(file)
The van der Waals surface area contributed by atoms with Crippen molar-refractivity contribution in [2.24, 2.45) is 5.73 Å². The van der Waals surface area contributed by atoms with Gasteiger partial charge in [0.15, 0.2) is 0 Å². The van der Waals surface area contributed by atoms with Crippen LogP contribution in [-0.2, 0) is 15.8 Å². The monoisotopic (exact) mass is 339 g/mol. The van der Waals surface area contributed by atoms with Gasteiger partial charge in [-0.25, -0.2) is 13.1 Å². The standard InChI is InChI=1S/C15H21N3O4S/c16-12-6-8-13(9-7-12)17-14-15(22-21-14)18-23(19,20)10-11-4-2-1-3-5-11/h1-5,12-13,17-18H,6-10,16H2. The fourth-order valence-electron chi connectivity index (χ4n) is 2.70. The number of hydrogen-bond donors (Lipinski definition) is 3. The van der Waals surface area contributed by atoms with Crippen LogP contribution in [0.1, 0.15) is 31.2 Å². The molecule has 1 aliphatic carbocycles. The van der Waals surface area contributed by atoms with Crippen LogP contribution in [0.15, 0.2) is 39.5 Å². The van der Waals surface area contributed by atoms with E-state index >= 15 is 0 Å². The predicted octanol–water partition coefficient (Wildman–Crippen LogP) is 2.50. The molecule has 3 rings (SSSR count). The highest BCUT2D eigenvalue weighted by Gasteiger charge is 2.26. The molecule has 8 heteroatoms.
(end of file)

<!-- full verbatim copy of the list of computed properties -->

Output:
The van der Waals surface area contributed by atoms with Crippen molar-refractivity contribution in [2.24, 2.45) is 5.73 Å². The van der Waals surface area contributed by atoms with Gasteiger partial charge in [0.15, 0.2) is 0 Å². The van der Waals surface area contributed by atoms with Crippen LogP contribution in [-0.2, 0) is 15.8 Å². The monoisotopic (exact) mass is 339 g/mol. The van der Waals surface area contributed by atoms with Gasteiger partial charge in [-0.25, -0.2) is 13.1 Å². The standard InChI is InChI=1S/C15H21N3O4S/c16-12-6-8-13(9-7-12)17-14-15(22-21-14)18-23(19,20)10-11-4-2-1-3-5-11/h1-5,12-13,17-18H,6-10,16H2. The fourth-order valence-electron chi connectivity index (χ4n) is 2.70. The number of hydrogen-bond donors (Lipinski definition) is 3. The van der Waals surface area contributed by atoms with Crippen LogP contribution in [0.1, 0.15) is 31.2 Å². The molecule has 1 aliphatic carbocycles. The van der Waals surface area contributed by atoms with Crippen LogP contribution in [0.15, 0.2) is 39.5 Å². The van der Waals surface area contributed by atoms with E-state index >= 15 is 0 Å². The predicted octanol–water partition coefficient (Wildman–Crippen LogP) is 2.50. The molecule has 3 rings (SSSR count). The highest BCUT2D eigenvalue weighted by Gasteiger charge is 2.26. The molecule has 8 heteroatoms.